Anna Streckova


Anna in 2012Anna Streckova (born Anna Strečková), 1947

Anna Streckova was born in Banská Bystrica in central Slovakia in 1947 and grew up in the nearby village of Selce with her parents and two brothers. Anna’s earliest memories of are working on her family’s farm during school vacations and the collectivization of the farm in the early 1950s. She was involved in amateur theatre as a student and has continued this hobby throughout her life. After graduating from high school, Anna began working at the Military Cartographic Institute. She says that working on maps of Western countries was like ‘being a spy’ and piqued her interest in the West. Anna worked as a cartographer for 14 years and says that she joined the Communist Party in the 1970s after years of ‘nagging’ by her supervisors. When the new dom kultúry [House of Culture] opened in Banská Bystrica, Anna became the head of the department of amateur art activities where she organized programs such as children’s theatre, puppet shows, storytelling, and folk activities. She says that many of these programs were closely watched by the secret police and other communist authorities to discourage subversive messages.


Anna’s first encounter with the West was in the Montreal airport on a layover on the way to Cuba. She returned to Canada (where an aunt and uncle lived) for a visit in 1989. In 1991, Anna decided to move to the United States due to ‘down-sizing’ at cultural institutions in Czechoslovakia (at this time she was working as a cultural and social coordinator for the Banská Bystrica region). A friend helped her get a job as a nanny and she settled in Washington, D.C. She connected with other Slovak émigrés and studied massage therapy. She also found translation work with the Czechoslovak Services Center and the Smithsonian and taught Slovak-language classes at the Foreign Services Institute. Since 2005, Anna has worked at the Slovak Embassy. She became an American citizen in 2002 and holds dual citizenship. She says that while she would like to stay in the United States and feels more ‘open and enthusiastic’ there, she does not know what the future holds.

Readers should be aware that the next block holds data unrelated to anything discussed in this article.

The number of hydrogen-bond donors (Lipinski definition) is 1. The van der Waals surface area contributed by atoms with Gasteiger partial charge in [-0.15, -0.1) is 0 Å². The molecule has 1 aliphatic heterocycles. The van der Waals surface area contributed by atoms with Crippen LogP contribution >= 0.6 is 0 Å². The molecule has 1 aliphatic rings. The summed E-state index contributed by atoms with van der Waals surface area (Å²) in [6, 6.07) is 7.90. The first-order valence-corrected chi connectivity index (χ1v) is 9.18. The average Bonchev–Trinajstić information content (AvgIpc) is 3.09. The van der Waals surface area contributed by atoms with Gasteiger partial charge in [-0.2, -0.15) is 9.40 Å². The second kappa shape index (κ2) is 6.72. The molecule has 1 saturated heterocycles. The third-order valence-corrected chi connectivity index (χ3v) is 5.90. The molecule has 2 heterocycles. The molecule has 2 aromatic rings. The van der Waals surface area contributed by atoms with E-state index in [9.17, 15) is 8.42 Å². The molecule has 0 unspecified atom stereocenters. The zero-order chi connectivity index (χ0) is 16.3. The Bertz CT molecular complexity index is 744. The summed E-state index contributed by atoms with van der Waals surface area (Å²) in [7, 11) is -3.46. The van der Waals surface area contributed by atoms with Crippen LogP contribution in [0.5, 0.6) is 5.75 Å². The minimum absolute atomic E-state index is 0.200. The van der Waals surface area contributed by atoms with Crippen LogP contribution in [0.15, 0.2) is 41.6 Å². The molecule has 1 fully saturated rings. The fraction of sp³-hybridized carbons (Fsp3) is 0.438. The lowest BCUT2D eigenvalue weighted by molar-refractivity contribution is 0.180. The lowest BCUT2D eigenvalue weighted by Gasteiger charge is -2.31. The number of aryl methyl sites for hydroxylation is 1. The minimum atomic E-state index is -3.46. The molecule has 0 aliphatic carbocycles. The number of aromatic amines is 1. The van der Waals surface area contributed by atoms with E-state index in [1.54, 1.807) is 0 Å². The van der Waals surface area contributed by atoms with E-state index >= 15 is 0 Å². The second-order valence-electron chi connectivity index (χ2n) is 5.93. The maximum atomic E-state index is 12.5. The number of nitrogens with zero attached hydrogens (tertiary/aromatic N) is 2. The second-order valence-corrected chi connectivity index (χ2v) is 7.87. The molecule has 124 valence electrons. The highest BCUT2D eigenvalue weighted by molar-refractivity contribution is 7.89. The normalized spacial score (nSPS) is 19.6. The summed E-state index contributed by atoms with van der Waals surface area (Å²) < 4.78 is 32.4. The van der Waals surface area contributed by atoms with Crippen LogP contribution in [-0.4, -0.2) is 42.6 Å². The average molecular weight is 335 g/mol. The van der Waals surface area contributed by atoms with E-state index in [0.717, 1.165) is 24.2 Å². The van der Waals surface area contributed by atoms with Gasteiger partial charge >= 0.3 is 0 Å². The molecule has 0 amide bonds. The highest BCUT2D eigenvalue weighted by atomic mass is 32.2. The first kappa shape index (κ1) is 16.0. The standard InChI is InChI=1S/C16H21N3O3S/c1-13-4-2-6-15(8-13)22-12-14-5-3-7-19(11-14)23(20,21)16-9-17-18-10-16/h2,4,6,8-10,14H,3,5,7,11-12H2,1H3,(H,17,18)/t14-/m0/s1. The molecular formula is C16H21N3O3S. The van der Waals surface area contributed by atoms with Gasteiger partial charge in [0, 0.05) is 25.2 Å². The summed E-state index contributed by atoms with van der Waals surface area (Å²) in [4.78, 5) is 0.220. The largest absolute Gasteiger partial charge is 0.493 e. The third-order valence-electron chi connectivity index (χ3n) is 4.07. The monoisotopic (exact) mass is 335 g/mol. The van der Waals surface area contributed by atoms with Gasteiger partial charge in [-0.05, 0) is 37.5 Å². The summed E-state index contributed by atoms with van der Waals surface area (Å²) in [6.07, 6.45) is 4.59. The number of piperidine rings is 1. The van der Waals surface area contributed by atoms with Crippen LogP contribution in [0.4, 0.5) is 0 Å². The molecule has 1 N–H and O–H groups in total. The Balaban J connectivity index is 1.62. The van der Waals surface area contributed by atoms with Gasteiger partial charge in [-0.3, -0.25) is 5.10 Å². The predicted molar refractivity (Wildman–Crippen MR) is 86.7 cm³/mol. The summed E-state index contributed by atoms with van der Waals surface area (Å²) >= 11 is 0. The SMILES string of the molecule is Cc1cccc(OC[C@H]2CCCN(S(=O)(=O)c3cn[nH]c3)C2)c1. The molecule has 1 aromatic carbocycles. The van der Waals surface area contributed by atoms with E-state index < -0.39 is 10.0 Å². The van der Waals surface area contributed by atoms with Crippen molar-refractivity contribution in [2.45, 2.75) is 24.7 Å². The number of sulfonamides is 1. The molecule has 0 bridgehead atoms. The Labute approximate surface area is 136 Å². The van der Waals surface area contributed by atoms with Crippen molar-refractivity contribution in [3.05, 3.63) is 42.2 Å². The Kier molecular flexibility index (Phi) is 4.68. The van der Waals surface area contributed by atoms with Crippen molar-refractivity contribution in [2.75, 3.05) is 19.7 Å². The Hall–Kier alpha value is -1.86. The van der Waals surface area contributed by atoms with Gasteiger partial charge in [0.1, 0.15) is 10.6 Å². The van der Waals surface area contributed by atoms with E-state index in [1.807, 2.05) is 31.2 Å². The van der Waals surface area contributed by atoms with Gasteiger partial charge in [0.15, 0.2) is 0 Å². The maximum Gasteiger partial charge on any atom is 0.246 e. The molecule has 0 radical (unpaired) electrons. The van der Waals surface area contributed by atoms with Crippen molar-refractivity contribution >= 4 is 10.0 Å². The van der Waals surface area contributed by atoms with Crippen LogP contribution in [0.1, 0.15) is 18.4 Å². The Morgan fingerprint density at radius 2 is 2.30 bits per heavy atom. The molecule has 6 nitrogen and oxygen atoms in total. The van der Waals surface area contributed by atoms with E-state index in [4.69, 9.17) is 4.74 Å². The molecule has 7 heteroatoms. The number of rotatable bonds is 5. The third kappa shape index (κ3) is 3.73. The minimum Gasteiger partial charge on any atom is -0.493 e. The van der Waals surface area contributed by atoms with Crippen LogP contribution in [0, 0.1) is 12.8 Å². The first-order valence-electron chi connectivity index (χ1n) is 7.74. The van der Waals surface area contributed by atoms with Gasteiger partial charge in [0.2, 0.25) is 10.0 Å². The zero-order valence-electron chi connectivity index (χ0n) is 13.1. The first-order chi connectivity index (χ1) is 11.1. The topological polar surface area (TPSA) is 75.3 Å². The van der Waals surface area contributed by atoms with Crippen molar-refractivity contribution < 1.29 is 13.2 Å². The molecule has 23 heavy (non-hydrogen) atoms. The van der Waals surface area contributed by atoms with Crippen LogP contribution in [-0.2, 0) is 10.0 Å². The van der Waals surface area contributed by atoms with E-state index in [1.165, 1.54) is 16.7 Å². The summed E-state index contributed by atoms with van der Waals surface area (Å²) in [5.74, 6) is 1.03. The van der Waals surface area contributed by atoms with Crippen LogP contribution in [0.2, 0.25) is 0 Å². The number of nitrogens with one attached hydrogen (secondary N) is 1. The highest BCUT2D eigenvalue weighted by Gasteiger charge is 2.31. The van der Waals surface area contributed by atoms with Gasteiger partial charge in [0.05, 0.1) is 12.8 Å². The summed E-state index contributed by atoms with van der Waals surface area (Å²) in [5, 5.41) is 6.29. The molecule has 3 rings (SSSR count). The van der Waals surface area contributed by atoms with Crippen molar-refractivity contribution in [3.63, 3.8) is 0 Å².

Anna recalls the collectivization of her parents’ farm in the early 1950s

“There was a group of people coming to the village and they were communist authorities from the district committee, and then regional; then a policeman who was like a guard, and one very thin, tall guy in a long leather coat. All the time, the same people. And sometimes they also took the chairman of the national committee, predseda národného výboru. But those people who were in any kind of position in the local government were practically part of the village, so they were just there because they had to be there, most of the time. I remember those episodes. They were coming every single day to persuade my father to sign up for membership in the cooperative farm and he just said ‘No, no, no’ and then he was annoyed. So he said, all the time to me, ‘Just stay outside and, when you see them, come and tell me, but well ahead of time so I can run away.’ So he ran to the closest forest to hide, or just somewhere in the fields. They even came into the fields after him.

“But he was not the only one. He was this kind of mid-size farmer, but there were also people who owned more land, so my father was talking to them and they kind of tried to resist. But it was so much pressure from the Communist Party, from I don’t know where else… I remember once, they even took my father at night. When they came at night to our house, we all were up and [wondering] what was going on. Then they broke up them up and [they signed]. But it was also this way when they came: ‘Oh, you can sign up because Jano already signed up,’ and he hadn’t. So they kind of created a trap for them. So this is how it happened.”